# Expected standard deviation of probabilistic sample

Let's say I have a collection of $$n$$ individuals, each individual is associated with a single value $$x_i$$, with $$i = 1, 2, 3, ... n$$. I now gather a sample of $$s$$ individuals from this collection, without replacement. $$s > 1$$. Each individual has a certain probability $$p_i$$ of being included in my sample, and I know this probability. My sample of $$s$$ individuals will have a certain standard deviation with respect to $$x$$.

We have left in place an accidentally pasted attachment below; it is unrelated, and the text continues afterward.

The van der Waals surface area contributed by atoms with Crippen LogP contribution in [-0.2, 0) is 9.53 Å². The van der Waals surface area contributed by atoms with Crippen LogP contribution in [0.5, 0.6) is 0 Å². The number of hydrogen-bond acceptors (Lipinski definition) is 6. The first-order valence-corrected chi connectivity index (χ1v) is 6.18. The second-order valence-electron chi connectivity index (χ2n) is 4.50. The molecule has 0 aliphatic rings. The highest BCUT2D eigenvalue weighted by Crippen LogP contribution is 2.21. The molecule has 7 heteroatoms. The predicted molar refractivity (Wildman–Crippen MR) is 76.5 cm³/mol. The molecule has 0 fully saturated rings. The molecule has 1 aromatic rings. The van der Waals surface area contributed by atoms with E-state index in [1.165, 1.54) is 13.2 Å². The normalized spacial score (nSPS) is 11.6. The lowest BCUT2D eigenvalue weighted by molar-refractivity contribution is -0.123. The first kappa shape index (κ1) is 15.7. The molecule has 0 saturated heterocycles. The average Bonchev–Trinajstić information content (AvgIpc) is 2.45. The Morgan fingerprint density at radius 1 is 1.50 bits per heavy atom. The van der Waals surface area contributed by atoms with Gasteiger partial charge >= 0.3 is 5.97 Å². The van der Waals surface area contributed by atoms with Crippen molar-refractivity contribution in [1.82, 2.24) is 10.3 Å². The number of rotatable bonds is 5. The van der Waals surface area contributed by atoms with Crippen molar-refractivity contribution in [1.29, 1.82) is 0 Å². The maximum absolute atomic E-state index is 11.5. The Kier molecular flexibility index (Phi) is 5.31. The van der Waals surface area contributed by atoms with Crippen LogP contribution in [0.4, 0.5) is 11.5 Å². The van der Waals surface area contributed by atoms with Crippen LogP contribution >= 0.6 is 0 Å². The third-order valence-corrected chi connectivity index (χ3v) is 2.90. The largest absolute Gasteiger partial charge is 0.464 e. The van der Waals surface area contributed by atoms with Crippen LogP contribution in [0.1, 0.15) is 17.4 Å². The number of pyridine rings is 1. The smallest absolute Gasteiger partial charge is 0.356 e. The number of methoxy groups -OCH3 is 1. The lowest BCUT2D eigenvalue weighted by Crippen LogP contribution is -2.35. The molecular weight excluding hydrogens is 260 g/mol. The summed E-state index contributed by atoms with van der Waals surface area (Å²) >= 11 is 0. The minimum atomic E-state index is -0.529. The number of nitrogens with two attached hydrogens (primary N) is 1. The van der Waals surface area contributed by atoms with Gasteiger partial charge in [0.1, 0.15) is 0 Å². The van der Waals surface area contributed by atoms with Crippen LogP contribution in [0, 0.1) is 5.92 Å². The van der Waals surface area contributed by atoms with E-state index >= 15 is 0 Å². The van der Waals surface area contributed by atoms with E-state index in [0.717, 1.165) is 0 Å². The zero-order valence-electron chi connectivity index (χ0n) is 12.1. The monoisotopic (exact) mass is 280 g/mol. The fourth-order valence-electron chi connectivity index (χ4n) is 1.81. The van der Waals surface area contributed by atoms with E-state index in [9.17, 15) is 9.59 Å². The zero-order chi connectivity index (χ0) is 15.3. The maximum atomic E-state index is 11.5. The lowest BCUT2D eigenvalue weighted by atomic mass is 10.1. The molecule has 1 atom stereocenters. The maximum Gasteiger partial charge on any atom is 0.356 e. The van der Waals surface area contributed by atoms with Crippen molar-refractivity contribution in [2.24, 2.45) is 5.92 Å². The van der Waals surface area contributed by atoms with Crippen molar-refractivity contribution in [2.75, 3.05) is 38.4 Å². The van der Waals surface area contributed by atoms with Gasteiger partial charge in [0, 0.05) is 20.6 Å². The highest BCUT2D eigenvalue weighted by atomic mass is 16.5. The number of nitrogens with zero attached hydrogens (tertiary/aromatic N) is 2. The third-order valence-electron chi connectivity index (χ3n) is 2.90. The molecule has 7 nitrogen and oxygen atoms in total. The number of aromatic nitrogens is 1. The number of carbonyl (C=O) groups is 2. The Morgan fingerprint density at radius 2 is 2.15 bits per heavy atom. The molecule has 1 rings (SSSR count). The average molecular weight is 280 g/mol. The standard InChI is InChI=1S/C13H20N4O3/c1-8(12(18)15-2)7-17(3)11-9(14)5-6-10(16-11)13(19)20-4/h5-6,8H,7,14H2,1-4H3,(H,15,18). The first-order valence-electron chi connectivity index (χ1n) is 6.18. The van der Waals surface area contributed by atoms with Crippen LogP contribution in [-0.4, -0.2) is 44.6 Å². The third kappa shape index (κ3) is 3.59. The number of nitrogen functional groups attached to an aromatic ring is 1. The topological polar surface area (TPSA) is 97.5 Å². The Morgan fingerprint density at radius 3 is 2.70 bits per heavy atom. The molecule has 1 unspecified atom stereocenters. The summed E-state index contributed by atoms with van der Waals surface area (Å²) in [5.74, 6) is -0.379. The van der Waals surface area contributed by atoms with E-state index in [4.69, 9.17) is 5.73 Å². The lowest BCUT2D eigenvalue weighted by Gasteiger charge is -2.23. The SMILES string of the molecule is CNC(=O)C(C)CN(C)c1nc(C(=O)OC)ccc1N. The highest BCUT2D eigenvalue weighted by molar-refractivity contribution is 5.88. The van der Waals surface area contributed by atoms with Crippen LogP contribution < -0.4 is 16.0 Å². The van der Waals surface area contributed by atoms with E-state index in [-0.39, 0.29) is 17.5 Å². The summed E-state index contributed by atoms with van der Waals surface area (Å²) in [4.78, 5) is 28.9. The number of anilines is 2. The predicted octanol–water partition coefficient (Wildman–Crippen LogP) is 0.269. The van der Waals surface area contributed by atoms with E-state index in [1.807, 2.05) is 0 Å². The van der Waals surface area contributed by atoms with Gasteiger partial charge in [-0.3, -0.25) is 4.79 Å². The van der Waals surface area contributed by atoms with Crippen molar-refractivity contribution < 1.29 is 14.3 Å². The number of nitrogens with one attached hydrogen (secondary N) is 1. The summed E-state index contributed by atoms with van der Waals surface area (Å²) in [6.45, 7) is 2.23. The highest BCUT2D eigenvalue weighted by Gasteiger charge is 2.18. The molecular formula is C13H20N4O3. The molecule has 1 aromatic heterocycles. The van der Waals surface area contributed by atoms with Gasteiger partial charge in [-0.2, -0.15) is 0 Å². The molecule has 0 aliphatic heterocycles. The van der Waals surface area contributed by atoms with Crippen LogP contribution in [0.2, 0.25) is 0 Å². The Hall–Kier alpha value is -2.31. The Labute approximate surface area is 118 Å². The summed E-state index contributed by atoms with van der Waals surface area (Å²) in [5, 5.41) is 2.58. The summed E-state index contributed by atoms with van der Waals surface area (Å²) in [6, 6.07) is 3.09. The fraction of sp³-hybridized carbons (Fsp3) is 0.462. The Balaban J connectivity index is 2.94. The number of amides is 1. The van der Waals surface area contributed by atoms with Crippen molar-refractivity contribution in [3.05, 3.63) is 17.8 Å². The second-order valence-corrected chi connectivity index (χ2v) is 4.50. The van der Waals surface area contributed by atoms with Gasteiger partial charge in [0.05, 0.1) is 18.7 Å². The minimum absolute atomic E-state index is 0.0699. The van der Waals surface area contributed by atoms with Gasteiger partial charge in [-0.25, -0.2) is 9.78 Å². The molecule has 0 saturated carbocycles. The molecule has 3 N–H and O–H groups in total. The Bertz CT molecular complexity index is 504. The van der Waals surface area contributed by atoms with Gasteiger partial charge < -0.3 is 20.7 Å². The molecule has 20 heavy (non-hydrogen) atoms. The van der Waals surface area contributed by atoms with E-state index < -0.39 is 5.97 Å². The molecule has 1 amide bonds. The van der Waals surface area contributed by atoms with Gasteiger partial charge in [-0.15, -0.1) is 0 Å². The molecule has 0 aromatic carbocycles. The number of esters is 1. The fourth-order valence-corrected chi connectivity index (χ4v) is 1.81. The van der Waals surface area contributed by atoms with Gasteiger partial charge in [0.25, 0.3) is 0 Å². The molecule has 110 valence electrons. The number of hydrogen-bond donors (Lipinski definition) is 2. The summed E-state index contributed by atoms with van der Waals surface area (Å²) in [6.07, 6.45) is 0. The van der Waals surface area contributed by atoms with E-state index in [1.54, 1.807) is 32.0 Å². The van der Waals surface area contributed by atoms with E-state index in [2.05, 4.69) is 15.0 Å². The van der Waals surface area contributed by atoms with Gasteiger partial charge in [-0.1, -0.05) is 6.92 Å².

My question: is there a way to calculate the expected standard deviation of $$x$$ of my sample, given: all individuals' values $$x$$, all individual's probabilities $$p$$, and my sample size $$s$$? If I were to randomly draw my sample infinitely many times, what would the average sample standard deviation be?

• newonlinecourses.science.psu.edu/stat506/node/16 – whuber Sep 24 '19 at 11:30
• As far as I understand, the notes on the Horvitz-Thompson estimator (and Hansen, Hurwitz for cases with replacement) give me the variance of my total estimate/mean estimate, over samples. I am looking for the expected variance within my samples. – d0d0 Sep 24 '19 at 14:23
• Your "collection" is the population. This is a direct application of the HT estimator to that population with your given inclusion probabilities. – whuber Sep 24 '19 at 17:36